Licking County Municipal Court Judge Michael Higgins said he will go to his grave regretting that he didn't know Thomas Hartless' name.
"I had no idea who it was, and I have to live with that," Higgins said.
Higgins granted the release for Hartless on April 11, about one month before Hartless killed Kirkersville Police Chief Steven DiSario, nurse aide Cindy Krantz and nurse Marlina Medrano at the Pine Kirk Care Center before taking his own life on May 12.
On Thursday, Higgins released a report detailing many mistakes made in the release of Hartless, as well as new procedures in place to prevent this type of tragedy in the future.
Hartless had served less than three weeks of a 90-day jail sentence for three domestic violence convictions that Higgins handed down on March 23.
On Friday, Higgins answered questions about the report.
There will be disciplinary action for the probation officers involved in the Hartless case, Higgins said, but that discipline, or when it will take place, has not yet been determined.
Director of the Adult Probation Department Kevin Saad said the discipline could be as high as termination.
The probation officers involved in this case have not been suspended and are still working.
Saad could also face disciplinary action, but that is up to Licking County Municipal Court Judge David Stansbury, who is taking the lead on this investigation. Higgins said he does not plan to resign over this incident.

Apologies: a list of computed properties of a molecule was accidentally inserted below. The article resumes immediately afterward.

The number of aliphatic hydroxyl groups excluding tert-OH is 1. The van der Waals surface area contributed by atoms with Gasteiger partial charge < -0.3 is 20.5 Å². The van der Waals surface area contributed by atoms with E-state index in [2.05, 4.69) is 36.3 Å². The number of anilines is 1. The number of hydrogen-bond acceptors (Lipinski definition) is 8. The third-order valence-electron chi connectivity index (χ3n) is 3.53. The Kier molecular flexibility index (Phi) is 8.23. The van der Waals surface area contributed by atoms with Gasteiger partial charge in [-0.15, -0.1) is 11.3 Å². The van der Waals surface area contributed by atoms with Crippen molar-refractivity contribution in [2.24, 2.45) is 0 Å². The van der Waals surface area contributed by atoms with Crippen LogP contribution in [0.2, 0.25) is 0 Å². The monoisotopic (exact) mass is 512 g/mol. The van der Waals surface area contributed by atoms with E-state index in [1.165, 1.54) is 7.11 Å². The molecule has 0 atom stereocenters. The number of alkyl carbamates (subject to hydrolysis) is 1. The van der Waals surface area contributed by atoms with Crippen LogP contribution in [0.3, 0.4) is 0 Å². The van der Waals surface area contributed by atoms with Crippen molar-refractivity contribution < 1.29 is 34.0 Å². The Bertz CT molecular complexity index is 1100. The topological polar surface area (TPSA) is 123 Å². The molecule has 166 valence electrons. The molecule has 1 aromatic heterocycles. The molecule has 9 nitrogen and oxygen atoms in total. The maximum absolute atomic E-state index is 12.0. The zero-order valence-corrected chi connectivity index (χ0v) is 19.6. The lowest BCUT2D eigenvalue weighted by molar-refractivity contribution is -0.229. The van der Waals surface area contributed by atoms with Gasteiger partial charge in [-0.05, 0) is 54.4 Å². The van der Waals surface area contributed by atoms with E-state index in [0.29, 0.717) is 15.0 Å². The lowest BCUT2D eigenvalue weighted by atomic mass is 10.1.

Although Higgins and Saad both agree there were lapses by the courts and probation officers, Higgins also said the only person to truly blame for this tragedy is Hartless.
At the time, Higgins said he felt he imposed an appropriate sentence. He said there were reluctant witnesses and contradictory statements.
Higgins said he relies exclusively on the information he is fed and his memory of the situation.
He said he takes domestic violence cases seriously, even if the public doesn't feel that way. He said these cases are one of the most difficult to prosecute because there are often reluctant witnesses.
"This job isn't easy, we deal with 20,000 cases a year," Higgins said.
Just Thursday and Friday, Higgins said he had seven domestic violence cases come before him.
But, Saad did said if the county's process had been properly followed by the probation officer, Hartless would not have been released from jail.
Saad also said the Oakland Avenue address in Utica, where more than 60 guns were found, was the address on file for Hartless. Hartless was not supposed to be in possession of weapons, and Saad said it's appalling that all those guns were found there.
Saad said they do plan to review other domestic violence and violation of protection order cases for any similar lapses.
Higgins said Stansbury hopes to have a domestic violence symposium, bringing together different players in the community, such as law enforcement and the Center for New Beginnings, to share resources and become familiar with each other.
Higgins said he has not yet spoken to the victims of the shootings, as he didn't think that would be appropriate at this time. He said he was physically sick when hearing of the shooting and said it is horrific to think about children growing up without parents as a result of the tragedy.
Higgins has been a municipal court judge in Licking County since 1991. Prior to his appointment as a judge, Higgins served as a municipal court prosecutor from 1978 to 1991.
The Newark Advocate